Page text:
Short and long titles
In certain jurisdictions, including the United Kingdom and other Westminster-influenced jurisdictions (such as Canada or Australia), as well as the United States and the Philippines, primary legislation has both a short title and a long title.
The long title (properly, the title in some jurisdictions) is the formal title appearing at the head of a statute (such as an act of Parliament or of Congress) or other legislative instrument. The long title is intended to provide a summarised description of the purpose or scope of the instrument. Like other descriptive components of an act (such as the preamble, section headings, side notes, and short title), the long title seldom affects the operative provisions of an act, except where the operative provisions are unclear or ambiguous and the long title provides a clear statement of the legislature's intention.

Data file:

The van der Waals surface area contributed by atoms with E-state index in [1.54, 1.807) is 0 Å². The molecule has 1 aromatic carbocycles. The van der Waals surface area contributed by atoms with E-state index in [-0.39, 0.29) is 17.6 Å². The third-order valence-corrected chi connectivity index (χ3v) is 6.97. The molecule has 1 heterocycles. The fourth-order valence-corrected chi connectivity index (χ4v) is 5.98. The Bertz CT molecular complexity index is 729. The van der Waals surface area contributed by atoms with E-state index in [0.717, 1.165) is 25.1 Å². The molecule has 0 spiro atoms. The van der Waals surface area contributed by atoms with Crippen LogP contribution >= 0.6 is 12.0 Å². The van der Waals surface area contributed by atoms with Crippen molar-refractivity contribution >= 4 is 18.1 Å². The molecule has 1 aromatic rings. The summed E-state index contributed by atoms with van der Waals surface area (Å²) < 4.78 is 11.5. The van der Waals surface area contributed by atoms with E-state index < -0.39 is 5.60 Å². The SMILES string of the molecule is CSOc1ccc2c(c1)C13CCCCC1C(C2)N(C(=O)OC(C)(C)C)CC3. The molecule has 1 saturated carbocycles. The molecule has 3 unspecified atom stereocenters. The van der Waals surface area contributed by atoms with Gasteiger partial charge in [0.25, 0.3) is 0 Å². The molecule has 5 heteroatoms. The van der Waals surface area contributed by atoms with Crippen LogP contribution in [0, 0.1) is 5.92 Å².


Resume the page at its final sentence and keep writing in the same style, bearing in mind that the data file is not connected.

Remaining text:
The short title is the formal name by which legislation may by law be cited. It contrasts with the long title which, while usually being more fully descriptive of the legislation's purpose and effects, is generally too unwieldy for most uses. For example, the short title House of Lords Act 1999 contrasts with the long title An Act to restrict membership of the House of Lords by virtue of a hereditary peerage; to make related provision about disqualifications for voting at elections to, and for membership of, the House of Commons; and for connected purposes.